$compile

Angular’s way of dynamically adding directives to the DOM is compiling them. I know the word “compile” feels quite odd in our little corner of web development, but for some reason that’s the word they chose for the process of having Angular parse a DOM node and executing all the Angular goodness it requires.

Making a dynamic directive that does basically what our first naive attempt looked like isn’t that hard, once you know about Angular’s $compile service:

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<div item-generator item="item"></div>
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angular.module('myApp').directive('itemGenerator', function($compile) {
    return {
        scope: {
            item: '='
        },
        link: function(scope, element) {
            var generatedTemplate = '<div ' + scope.item.type
                + '-feed-item item="item"></div>';
            element.append($compile(generatedTemplate)(scope));
        }
    };
});

This will result in something that looks like this if you inspect the DOM:

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<div item-generator item="item">
    <div image-feed-item item=“item”>
        <img ...>
    </div>
</div>

As you can see, $compile has two steps. First, we call it with the HTML we want to generate, which returns a function. We then call that function with the specific scope we want the generated element to have and then we actually get the new element that we can add to the DOM.

Yes, this is more complicated, requires being more comfortable with how Angular works and doesn’t have the benefits I listed above for the simpler solution, but sometimes this approach is necessary.

AngularJS: How to setup pushState with html5Mode

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One of the nice features of Angular is the built-in support it has to use “real” looking URLs such as /stuff/ instead of URLs with hashes/fragments, e.g. #/stuff (which we’ve gotten used to in the SPA world).

A lot of developers mess settings this up the first time. It is frustrating that it seems to work except in certain situations when set up bad (refreshing doesn’t work, or links are broken, etc.). But if you know what buttons to push: it actually just requires a little work on your Angular app and some configuration on your server side.

Client set up

First, you need to add a config() block to enable html5Mode like so:

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angular.module('app').config(function($locationProvider) {
    $locationProvider.html5Mode(true);
});

This enables HTML5 mode in Angular. This mode means Angular will use the pushState API to change the browser’s URL without causing a reload when possible (if you’re using a legacy browser that doesn’t support it, Angular will automatically fallover to using hashes as always).

The second change on the client is to not have the hashes in your links. For example change <a href="#/stuff">Stuff</a> to <a href="/stuff">Stuff</a>.

And the last client change is to add to your index.html file, under the <head> section a <base> tag, e.g. <base href="/">. This tells Angular what is the base path of your app so it would know how to change the browser URL correctly. For example, if your Angular app’s root is under http://www.example.com/app, you should probably have a base tag set to <base href="/app/">.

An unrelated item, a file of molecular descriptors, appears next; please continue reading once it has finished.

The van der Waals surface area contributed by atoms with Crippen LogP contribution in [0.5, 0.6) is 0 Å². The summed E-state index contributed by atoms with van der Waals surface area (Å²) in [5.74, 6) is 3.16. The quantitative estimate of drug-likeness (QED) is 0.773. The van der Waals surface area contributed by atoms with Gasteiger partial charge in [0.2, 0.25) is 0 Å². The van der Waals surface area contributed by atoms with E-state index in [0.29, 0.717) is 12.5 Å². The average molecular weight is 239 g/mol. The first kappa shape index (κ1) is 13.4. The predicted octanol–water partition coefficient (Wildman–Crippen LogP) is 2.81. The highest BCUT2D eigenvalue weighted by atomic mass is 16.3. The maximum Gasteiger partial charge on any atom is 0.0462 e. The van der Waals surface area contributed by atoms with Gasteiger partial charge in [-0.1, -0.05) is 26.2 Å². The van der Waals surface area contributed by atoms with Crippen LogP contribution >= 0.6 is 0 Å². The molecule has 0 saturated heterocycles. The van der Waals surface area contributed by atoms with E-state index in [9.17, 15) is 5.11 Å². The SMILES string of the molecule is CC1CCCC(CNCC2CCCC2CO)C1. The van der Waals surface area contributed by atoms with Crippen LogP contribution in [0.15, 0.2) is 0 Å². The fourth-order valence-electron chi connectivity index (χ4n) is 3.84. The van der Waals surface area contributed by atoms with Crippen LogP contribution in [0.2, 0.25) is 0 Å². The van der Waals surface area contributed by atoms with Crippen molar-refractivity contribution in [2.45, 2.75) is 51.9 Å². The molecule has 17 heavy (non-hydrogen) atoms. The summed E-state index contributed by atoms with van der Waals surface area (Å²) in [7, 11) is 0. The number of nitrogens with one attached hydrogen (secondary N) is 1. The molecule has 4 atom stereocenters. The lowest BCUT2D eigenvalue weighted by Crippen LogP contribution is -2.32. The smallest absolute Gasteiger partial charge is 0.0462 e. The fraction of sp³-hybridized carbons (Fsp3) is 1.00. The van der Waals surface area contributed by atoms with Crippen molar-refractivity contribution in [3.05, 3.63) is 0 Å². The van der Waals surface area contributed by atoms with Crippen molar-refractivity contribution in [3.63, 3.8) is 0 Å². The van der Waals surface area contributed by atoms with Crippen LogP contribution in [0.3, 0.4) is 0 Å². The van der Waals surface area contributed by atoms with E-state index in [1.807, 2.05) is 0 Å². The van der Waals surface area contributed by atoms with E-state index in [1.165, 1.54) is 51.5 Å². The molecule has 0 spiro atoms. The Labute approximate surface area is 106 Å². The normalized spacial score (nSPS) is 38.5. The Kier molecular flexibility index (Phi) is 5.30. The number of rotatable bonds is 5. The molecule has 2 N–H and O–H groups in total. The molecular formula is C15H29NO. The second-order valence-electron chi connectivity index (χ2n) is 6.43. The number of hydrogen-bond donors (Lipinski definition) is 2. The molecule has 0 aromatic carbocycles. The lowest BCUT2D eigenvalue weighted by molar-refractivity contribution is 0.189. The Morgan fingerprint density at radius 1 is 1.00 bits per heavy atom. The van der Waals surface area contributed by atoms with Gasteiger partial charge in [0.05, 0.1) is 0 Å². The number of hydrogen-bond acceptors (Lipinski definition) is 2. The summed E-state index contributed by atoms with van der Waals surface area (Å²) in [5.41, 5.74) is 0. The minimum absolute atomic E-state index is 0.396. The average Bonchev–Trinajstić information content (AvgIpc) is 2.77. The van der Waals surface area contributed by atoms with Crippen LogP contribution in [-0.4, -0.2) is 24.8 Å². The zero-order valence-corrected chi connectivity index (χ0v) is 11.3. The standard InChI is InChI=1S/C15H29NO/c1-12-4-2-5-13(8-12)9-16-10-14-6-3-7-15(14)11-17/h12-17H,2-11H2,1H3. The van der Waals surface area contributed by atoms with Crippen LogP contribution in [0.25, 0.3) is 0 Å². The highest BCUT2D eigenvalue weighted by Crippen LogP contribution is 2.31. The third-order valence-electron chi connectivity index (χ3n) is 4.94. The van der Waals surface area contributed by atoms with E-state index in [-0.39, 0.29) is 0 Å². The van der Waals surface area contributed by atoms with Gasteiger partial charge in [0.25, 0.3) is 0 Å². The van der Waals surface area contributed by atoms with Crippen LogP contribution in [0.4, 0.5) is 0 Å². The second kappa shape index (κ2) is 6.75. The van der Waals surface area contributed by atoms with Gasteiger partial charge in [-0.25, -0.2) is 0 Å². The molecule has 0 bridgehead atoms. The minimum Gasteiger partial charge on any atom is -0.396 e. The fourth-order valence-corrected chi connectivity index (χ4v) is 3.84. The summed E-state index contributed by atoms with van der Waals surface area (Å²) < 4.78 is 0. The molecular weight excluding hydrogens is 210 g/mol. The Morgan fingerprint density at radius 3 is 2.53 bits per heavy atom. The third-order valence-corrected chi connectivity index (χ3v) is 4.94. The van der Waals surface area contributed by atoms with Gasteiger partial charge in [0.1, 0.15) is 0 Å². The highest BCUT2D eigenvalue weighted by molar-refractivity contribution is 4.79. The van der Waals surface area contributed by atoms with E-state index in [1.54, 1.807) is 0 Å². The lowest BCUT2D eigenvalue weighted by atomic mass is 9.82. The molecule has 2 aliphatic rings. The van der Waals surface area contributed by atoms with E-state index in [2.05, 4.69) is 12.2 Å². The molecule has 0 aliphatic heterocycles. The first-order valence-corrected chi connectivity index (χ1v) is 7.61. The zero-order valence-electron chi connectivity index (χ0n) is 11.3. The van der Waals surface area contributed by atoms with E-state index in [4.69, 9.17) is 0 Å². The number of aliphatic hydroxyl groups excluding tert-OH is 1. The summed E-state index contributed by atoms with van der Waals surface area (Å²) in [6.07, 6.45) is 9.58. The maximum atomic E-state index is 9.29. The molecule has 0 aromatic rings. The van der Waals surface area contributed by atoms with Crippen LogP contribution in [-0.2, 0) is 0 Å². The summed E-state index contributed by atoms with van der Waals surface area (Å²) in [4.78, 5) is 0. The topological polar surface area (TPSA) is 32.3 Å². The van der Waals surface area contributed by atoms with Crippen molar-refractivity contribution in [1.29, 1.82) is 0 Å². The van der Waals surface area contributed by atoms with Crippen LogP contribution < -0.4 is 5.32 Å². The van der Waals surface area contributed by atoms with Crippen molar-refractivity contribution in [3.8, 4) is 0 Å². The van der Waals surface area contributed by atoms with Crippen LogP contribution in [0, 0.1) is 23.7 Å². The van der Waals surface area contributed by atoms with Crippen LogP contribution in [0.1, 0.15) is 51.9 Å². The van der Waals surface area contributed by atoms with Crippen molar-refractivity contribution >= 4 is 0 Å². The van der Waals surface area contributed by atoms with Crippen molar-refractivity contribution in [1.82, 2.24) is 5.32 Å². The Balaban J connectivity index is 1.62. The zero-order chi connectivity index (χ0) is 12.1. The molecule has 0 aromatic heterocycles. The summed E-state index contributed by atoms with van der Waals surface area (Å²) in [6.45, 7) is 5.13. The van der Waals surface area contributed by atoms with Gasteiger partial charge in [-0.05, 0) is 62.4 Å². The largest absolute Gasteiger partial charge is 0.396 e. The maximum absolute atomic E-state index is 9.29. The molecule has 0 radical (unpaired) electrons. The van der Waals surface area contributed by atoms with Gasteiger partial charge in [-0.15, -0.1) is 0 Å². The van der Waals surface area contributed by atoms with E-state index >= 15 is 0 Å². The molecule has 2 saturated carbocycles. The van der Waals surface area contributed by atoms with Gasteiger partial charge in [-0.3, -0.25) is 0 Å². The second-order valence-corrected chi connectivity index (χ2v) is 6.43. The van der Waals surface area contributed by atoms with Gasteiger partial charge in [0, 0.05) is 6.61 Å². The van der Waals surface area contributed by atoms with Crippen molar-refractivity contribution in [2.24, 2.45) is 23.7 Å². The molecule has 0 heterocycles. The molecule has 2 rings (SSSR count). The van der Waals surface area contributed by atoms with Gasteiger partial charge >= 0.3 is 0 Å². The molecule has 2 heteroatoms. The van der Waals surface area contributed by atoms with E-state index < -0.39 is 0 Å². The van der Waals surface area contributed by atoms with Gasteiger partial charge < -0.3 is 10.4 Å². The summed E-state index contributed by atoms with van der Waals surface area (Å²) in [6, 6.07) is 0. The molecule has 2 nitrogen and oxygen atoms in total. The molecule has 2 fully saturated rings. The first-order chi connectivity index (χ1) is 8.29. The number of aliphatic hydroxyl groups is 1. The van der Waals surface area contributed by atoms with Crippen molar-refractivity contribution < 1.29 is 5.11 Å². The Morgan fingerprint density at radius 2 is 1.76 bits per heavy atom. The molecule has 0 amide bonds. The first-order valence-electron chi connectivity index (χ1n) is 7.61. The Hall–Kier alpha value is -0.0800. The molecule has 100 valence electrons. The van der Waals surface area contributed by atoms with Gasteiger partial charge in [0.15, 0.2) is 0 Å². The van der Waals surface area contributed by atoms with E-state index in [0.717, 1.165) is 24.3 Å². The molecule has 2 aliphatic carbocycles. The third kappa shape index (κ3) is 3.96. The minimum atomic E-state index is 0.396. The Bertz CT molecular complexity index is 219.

Server set up

Essentially this depends on what server solution you have for serving Angular’s assets. You need to make it so that when the browser tries to access some “fake” URL, like /users/123, it would serve your Angular app. A lot of people first skip this step and then don’t understand why they get 404 errors when refreshing their apps.

Of course I can’t go over all the different server side technologies here, but as an example, here’s the basic nginx configuration:

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location / {
    root /path/to/app;
    try_files $uri index.html;
}

This tells nginx to try and fetch the file at the URL. If it really exists (e.g. it’s a javascript file, an image, etc.) it would be served to the client. If it doesn’t exist we assume it’s a URL that Angular should manage and just return the index.html file to serve the Angular app and have it take over from there.

Happy state pushing!

AngularJS: Notifying about changes from services to controllers

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Once you write enough Angular code you (hopefully) start pushing off as much logic as you can from your controllers to services (note: I’m saying “services” as in the general concept, but technically these are usually factories).

Eventually you’ll stumble upon the need to have your services notify controllers about changes. You have a lot of options: passing callbacks from controllers to services, using $watch on shared data, promises, events, etc. A lot of us end up wondering what’s the best practice in this case?

In my opinion there’s one way that’s almost always better.

Pub-Sub using “hidden” events

Angular’s events mechanism ($on, $emit, $broadcast) is useful, but if you don’t use it just right it can quickly spiral out of hand. Also, causing memory leaks is remarkably easy. But, with right incantation we can use it to our advantage in quite a robust way:

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angular.module('app').controller('TheCtrl', function($scope, NotifyingService) {
    // ... stuff ...
    NotifyingService.subscribe($scope, function somethingChanged() {
        // Handle notification
    });
});

angular.module('app').factory('NotifyingService', function($rootScope) {
    return {
        subscribe: function(scope, callback) {
            var handler = $rootScope.$on('notifying-service-event', callback);
            scope.$on('$destroy', handler);
        },

        notify: function() {
            $rootScope.$emit('notifying-service-event');
        }
    };
});

Win!

You can use this little snippet whenever you need to. It comes with these already bundled in:

  • It takes care of cleaning up after itself properly by listening for the $destroy event on the controller’s scope
  • It uses events only on the $rootScope using $emit which is more performant than using $broadcast (further reading if you’re interested)